Rebecca Gallo is trying to put into practice the lessons she learned while walking The Camino. Follow along as she continues her spiritual journey — whatever that might mean.
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Running in the Rain
I lay in bed listening to the rain. The brook outside my bedroom door, normally babbling, was now a loud roar. I remember when weather like this darkened my spirits — when weather like this presented me with a good excuse to curl up in bed and read for a few hours. Or the entire day. There was a time I was sure I’d never like rainy days. But that was before I started training for the Camino.
In January 2012, I determined I would walk every morning — no matter the weather — to get my body ready for the 500-mile pilgrimage walk I would begin in May. I bundled up and headed out into whatever was outside the door — biting wind, snow, rain, hail. I was like the postal service: none of it stopped me.
And a funny thing happened. Every day, upon my return from my morning walk, I determined that it was a lovely day outside. Dark and stormy maybe, but lovely none-the-less.
Upon my return from the Camino, however, walking took a back burner. I tried, but it wasn’t nearly as fun without a cafe to stop at along the way, without tens or hundreds of other people joining me along the journey. Pre-Camino my daily walks were in preparation for something, but now I had no end goal in mind and therefore couldn’t find the motivation. I wondered if I’d ever make exercise part of my routine, if I would ever do it if I didn’t have a goal to reach.
A couple months ago I pledged to try daily morning exercise again — but I gave myself permission to think of something other than walking. I started with push-ups one day, sit-ups the next, but neither felt satisfying. A friend said he was getting back to running. Running. That’s it. Why I thought this was a good idea I’m unsure: I hadn’t run voluntarily since I was 10.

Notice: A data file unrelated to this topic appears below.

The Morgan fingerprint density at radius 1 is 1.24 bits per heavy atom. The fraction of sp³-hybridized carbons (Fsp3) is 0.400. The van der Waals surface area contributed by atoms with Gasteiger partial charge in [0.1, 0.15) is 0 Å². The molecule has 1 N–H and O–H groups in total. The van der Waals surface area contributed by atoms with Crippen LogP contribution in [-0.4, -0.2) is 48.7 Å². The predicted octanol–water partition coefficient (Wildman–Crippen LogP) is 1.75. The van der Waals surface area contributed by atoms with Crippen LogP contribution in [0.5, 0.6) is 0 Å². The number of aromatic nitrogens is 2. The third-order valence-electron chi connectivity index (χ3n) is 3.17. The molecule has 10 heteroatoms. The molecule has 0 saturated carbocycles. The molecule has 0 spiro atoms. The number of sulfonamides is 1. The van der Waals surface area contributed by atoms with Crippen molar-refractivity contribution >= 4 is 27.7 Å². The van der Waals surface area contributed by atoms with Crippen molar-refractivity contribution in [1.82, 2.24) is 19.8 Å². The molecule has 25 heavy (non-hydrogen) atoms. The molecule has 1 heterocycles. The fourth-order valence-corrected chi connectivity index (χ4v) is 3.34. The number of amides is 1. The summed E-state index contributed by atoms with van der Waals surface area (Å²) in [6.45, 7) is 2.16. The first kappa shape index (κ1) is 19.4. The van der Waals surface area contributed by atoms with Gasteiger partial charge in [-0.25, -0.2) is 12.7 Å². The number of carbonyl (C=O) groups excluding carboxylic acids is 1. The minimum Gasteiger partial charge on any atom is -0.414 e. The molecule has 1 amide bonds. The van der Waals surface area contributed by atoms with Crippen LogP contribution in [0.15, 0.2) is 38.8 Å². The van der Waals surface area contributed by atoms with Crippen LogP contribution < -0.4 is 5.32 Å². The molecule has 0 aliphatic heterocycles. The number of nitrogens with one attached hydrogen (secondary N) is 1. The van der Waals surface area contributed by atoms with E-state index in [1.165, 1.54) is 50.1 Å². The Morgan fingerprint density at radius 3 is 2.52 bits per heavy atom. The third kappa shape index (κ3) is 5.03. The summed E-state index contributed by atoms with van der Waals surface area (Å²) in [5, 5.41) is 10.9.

I surveyed the opinion of my marathon-running sister Jessica. She counseled me to get fitted for good running shoes. Though I understood her point, my heart said, “Don’t you dare use that as an excuse.” I hate shopping. If I waited to buy proper shoes before I started this habit, I would never get started. I wasn’t preparing to run a marathon. I was just going to run to the end of my street. Three hundred seventy one feet.
So I put my sneakers next to my bed, determined to put them on as soon as I got up each morning. They were not ideal for running. They were the hiking shoes I’d used on the Camino. The ones that now have holes in them through which, if you look hard enough, you can see my socks. But that first morning, I did it. I ran to the end of my road, then walked the rest of the 3/4-mile loop around the block.
The universe looked kindly upon my attempts, providing me with perfect spring weather as I gradually increased my running time and decreased by walking time. No, I had no end goal in mind. No race I was preparing for. For the first time in my life my motivation for exercise was purely internal. It was for me.
So this morning, as the rain pelted my windows, I never considered not going for a run. I pulled a rain jacket on over my T-shirt, tightened the hood around my face, and I was off.
What are some things you do just for you — without any external motivation or outside push?